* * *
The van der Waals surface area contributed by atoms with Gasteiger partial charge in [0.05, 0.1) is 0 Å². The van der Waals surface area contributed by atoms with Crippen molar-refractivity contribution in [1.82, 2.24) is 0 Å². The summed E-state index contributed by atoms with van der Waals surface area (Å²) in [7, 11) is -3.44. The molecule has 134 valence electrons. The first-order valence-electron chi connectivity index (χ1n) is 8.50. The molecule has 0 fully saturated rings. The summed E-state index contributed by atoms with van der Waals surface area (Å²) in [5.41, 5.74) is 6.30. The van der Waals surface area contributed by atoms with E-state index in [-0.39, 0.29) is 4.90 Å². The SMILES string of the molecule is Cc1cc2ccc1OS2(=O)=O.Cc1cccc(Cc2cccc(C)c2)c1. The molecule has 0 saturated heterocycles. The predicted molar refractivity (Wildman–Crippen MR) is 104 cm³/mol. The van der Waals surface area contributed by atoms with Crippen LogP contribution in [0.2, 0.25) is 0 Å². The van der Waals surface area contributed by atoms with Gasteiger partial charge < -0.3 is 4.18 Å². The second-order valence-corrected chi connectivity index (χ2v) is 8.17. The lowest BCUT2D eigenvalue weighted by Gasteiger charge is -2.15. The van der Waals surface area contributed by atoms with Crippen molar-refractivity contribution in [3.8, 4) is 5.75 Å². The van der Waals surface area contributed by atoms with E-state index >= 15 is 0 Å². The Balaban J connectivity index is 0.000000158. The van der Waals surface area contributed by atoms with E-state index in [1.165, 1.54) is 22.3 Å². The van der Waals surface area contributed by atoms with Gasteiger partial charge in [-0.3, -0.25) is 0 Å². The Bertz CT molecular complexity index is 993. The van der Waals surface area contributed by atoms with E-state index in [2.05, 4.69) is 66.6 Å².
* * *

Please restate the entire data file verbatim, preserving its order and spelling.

The van der Waals surface area contributed by atoms with Gasteiger partial charge in [0.05, 0.1) is 0 Å². The van der Waals surface area contributed by atoms with Crippen molar-refractivity contribution in [1.82, 2.24) is 0 Å². The summed E-state index contributed by atoms with van der Waals surface area (Å²) in [7, 11) is -3.44. The molecule has 134 valence electrons. The first-order valence-electron chi connectivity index (χ1n) is 8.50. The molecule has 0 fully saturated rings. The summed E-state index contributed by atoms with van der Waals surface area (Å²) in [5.41, 5.74) is 6.30. The van der Waals surface area contributed by atoms with E-state index in [-0.39, 0.29) is 4.90 Å². The SMILES string of the molecule is Cc1cc2ccc1OS2(=O)=O.Cc1cccc(Cc2cccc(C)c2)c1. The molecule has 0 saturated heterocycles. The predicted molar refractivity (Wildman–Crippen MR) is 104 cm³/mol. The van der Waals surface area contributed by atoms with Crippen LogP contribution in [0.2, 0.25) is 0 Å². The van der Waals surface area contributed by atoms with Gasteiger partial charge < -0.3 is 4.18 Å². The second-order valence-corrected chi connectivity index (χ2v) is 8.17. The lowest BCUT2D eigenvalue weighted by Gasteiger charge is -2.15. The van der Waals surface area contributed by atoms with Crippen molar-refractivity contribution in [3.8, 4) is 5.75 Å². The van der Waals surface area contributed by atoms with E-state index >= 15 is 0 Å². The Balaban J connectivity index is 0.000000158. The van der Waals surface area contributed by atoms with E-state index in [1.165, 1.54) is 22.3 Å². The van der Waals surface area contributed by atoms with Gasteiger partial charge in [-0.3, -0.25) is 0 Å². The Bertz CT molecular complexity index is 993. The van der Waals surface area contributed by atoms with E-state index in [2.05, 4.69) is 66.6 Å².